Principal underwrites individuals with adult-onset/Type 2 diabetes. Unlike many insurance companies, an applicant with diabetes may still receive standard, preferential pricing or second-tier premiums.

Types of life insurance for women

Life insurance falls into two main categories: permanent and term life. While term is the cheaper option of the two and easier to obtain, it lacks long-term benefits due to its temporary period of 10 to 30 years. Permanent policies may be more expensive, but offer some features that may be better for women:

  • No expiration: As long as you pay your premiums and keep your policy up to date, your coverage will not lapse. This aspect is beneficial since women typically live longer than men.
  • Has a death benefit and cash value: The death benefit is the amount you leave to your beneficiaries. The cash value amount is similar to an investment that you can access and borrow from.
  • You have options: The cash value account can accrue interest similar to a savings account or can be invested in stocks or an index fund. It all depends on your risk tolerance.

Women who are shopping for a life insurance policy may want to speak with a licensed insurance agent or financial planner to decide which of these types of whole, or permanent, policies might be right for them:

  • Whole life insurance: The premiums are fixed, and the cash value of this type of policy earns interest similar to a savings account.
  • Universal life insurance: The premiums are flexible, and the cash value earns interest similar to a savings account.
  • Variable universal life insurance (VUL): The premiums are flexible, and the cash value can be invested in stocks, bonds or mutual funds.

Everyone’s financial goals are different, and for some women, a term policy with cheaper premiums may be the better option. In addition to speaking with a licensed expert, it’s also a good idea to do a little research on life insurance companies and compare quotes to see what’s out there.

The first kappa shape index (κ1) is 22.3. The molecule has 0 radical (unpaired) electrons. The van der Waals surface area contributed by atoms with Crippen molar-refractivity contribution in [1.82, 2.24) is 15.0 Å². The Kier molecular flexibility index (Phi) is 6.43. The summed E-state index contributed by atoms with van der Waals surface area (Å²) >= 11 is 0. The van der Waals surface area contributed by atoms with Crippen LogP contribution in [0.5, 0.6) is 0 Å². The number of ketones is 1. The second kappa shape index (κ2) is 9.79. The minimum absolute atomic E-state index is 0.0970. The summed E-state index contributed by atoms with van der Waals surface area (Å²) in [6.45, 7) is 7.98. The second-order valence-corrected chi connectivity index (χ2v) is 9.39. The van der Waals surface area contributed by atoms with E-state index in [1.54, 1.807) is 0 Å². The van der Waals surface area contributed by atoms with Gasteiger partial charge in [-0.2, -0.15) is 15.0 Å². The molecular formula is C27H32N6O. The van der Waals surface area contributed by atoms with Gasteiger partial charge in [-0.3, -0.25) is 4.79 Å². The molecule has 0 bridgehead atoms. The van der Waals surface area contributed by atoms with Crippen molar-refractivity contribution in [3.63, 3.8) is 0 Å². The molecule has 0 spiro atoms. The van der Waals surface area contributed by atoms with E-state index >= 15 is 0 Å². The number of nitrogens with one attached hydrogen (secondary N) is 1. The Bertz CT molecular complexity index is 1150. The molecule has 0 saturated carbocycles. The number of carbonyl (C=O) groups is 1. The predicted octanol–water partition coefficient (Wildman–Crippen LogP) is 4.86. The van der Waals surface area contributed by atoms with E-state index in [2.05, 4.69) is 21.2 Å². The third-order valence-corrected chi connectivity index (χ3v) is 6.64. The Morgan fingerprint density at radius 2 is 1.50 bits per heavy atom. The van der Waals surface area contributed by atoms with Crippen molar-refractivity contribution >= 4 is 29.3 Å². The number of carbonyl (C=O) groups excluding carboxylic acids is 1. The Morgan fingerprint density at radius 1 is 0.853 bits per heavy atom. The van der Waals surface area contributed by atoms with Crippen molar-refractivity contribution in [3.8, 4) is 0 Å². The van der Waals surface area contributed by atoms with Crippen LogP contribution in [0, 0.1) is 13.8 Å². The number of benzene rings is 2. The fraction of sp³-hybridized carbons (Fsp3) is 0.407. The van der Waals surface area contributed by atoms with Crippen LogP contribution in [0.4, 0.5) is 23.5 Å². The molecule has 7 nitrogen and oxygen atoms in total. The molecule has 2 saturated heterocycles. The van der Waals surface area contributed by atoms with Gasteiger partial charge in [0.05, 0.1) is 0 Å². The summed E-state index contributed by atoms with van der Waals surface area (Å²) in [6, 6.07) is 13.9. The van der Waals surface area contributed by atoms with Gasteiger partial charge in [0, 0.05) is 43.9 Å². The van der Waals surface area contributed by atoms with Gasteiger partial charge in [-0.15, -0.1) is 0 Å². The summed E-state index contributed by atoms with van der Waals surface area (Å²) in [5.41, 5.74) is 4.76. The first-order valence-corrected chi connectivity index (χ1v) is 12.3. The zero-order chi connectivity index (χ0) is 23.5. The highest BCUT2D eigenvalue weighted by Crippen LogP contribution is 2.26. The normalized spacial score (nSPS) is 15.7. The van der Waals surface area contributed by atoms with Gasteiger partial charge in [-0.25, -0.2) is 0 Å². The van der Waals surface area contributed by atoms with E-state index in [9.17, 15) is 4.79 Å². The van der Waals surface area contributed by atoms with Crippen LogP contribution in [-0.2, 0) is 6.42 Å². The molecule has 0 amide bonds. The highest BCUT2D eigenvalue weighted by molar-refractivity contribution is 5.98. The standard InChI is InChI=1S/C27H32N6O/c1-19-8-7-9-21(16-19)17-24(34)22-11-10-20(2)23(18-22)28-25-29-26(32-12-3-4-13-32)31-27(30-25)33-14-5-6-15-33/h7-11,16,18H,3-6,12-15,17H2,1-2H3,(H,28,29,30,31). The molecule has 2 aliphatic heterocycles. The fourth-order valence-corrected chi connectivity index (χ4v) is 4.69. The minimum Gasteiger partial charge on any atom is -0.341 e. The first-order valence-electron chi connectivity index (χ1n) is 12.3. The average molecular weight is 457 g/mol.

Frequently asked questions

What is the best life insurance company for women?

There are many life insurance companies to choose from, and everyone’s needs are different. Speak with a licensed insurance agent and shop around to compare rates and policy features to determine what is best for you.

Can a pregnant woman get life insurance?

Women can buy life insurance while pregnant, but there are a few things to consider. It’s usually a better idea to apply for a policy early in the pregnancy. Most insurance underwriters will not charge higher premiums if the changes to your body stay within normal parameters for a pregnant woman and if you do not have pre-existing conditions or a history of complicated pregnancies. Speak with a licensed insurance agent to learn more about the best way to approach life insurance when pregnant.

Can I name my unborn child as a beneficiary on my life insurance?

Many insurance companies will require you to wait until your infant is 15 days or older. When you name your child as a beneficiary, be sure to appoint a trustworthy guardian to manage the death benefit until the child is of legal age. If you do not, the courts will appoint one on your behalf, which could be expensive and time-consuming.

Written by
Cynthia Paez Bowman
Personal Finance Contributor
Cynthia Paez Bowman is a finance and business journalist who has been featured in Bankrate, Business Jet Traveler, MSN, CheatSheet.com, Freshome.com and TheSimpleDollar.com. She regularly travels to Africa and the Middle East to consult with women’s NGOs about small business development and works with select startups and women-owned businesses to provide growth and visibility.